In Which I Find God in the Grace and Patience of More Experienced Cyclists

I finally got my hands on a road bike, complete with bike shoes, clips and, even matching waterbottles. It’s quite a change going from a hybrid bike in sneakers to trying to bike in a shoe attached to your pedals, but hey, there was a triathlon practice tonight and sometimes the only way to learn is to just go out there and try.

Arriving slightly disheveled, I felt like I was wearing a giant sign on my forehead that said, “newbie.” My chain came undone because I shoved my bike too hard into my backseat in a cursory effort to not be late. I had no idea how to “clip in” and “clip out.” So for ten minutes in the parking lot of Meadowood Park, I was surrounded by three patient, gracious teachers, dependent upon some mercy and grace.
“Let’s make sure you’ve got the hang of using your clips before we leave.”
“But I don’t want to hold you guys back from biking!” I retorted.
“Just practice. And it’s ok if you fall.”
The next painstaking ten minutes were filled with feelings of inadequacy, after all, I must be a complete idiot if I couldn’t even do their most basic instructions: “Just go like this. Press hard. Harder. You’ll hear it click in.” Press, press, turn of the pedal. Still not clipped in. Repeat. Finally, my right foot is in! And, like a kid riding a bike without training wheels, I weebled and wobbled trying to get my left foot clipped in. “You want to start with the right pedal up and give yourself some leverage,” one of them called out as I watched a couple of them demonstrate. I’m moving and inching and pressing my left foot for what feels like an eternity, until finally I hear a coveted “click,” signaling that I was now successfully clipped in on both my left and right sides. I did a small lap around the parking lot and slowed down when I reached my bike-teacher comrades. “No, no keep moving!!” One guy calls out as I attempt to stop without unclipping. Nearly crashing into one of the other cyclists, she moved out of my way and I did another lap, this time focusing on unclipping. After successfully managing that, we were ready to be on our way. This couple who had just finished their evening ride smiled at me. “You’ll love it!” they exclaimed. “You’ll get used to it in no time.” Yeah right… I thought to myself as we took off. I was dreading the two stops we’d have to make at stop signs along our route. Fortunately I was able to clip out in time to stop, but trying to clip in uphill for the first time didn’t go so smooth. After almost taking a fall to my left side, I somehow managed to clip out my left foot, as if a “fight or flight” instinct kicked in. I re-clipped and took a deep breath, soaking in the backdrop of farmland and woods on a summer evening. We finished our ride a short 11 miles later and gathered at the parking lot, where I thanked this group profusely for their patience and their grace.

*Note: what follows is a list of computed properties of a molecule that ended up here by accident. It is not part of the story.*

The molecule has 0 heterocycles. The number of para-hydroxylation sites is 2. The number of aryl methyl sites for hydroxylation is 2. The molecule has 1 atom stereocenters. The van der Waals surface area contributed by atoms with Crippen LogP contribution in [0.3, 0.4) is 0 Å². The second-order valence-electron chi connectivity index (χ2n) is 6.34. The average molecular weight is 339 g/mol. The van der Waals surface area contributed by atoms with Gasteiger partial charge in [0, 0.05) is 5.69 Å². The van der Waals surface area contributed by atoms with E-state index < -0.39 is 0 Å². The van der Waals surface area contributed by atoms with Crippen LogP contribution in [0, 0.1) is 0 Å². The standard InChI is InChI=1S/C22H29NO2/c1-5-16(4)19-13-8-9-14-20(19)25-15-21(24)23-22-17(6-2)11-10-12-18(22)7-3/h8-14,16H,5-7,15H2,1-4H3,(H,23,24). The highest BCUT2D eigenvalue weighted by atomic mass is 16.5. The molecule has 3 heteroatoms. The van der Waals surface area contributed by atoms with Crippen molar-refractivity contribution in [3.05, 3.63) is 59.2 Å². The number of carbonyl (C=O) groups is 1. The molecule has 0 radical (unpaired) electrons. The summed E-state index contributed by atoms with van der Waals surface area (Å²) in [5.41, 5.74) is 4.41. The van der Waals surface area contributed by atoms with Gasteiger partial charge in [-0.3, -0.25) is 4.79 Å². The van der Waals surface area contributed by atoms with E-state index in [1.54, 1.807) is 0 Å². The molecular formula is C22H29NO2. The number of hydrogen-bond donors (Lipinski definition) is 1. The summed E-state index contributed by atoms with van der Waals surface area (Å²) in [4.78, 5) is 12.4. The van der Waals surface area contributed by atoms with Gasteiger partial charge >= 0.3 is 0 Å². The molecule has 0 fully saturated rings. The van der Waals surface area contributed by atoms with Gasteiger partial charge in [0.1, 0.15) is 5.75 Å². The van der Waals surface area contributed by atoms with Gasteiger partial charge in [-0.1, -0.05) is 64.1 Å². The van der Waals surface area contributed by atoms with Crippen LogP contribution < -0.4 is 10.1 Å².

It was a “God moment” for me. Every moment can be a “God moment” if you choose to see it that way, but there are times when I find God in the most unconventional ways, like through three strangers who give you, the newbie, some patience and grace, which had probably been extended to them when they first started cycling competitively years ago. My pride was a bit shaken, as I humbly found myself really needing to ask questions. Being a fairly decent athlete, it was hard to realize that I possessed a pride that I needed to let go of in order to accept that right now, biking isn’t my strong suit and I don’t have it all together… never have, never will. I felt like God used those fellow bikers that day to show me a tangible example of what it feels like to receive patience and grace and to also remind me that this is exactly what I need to be doing for others too. Perhaps God puts us in situations in which we feel dumb and inadequate so that S/He can teach us to depend on one another, extend patience and grace, and realize we’re all in this together. What’s that saying? No man is an island? Yeah, well, turns out no woman is either. It’s like we all need each other anyways, so we might as well get along and love hard while we’re at it… Elite biker, novice biker, those who never had bikes, and yes even the guy who stole my hybrid bike back in April. A heaping pile of patience and grace? Yes, I’ll take some of that and let’s pass it ‘round, like mashed potatoes circling the table at Thanksgiving. Come on, dig in, find your seat at this table. Because everyone’s invited and everyone receives grace and patience… mashed potatoes optional.

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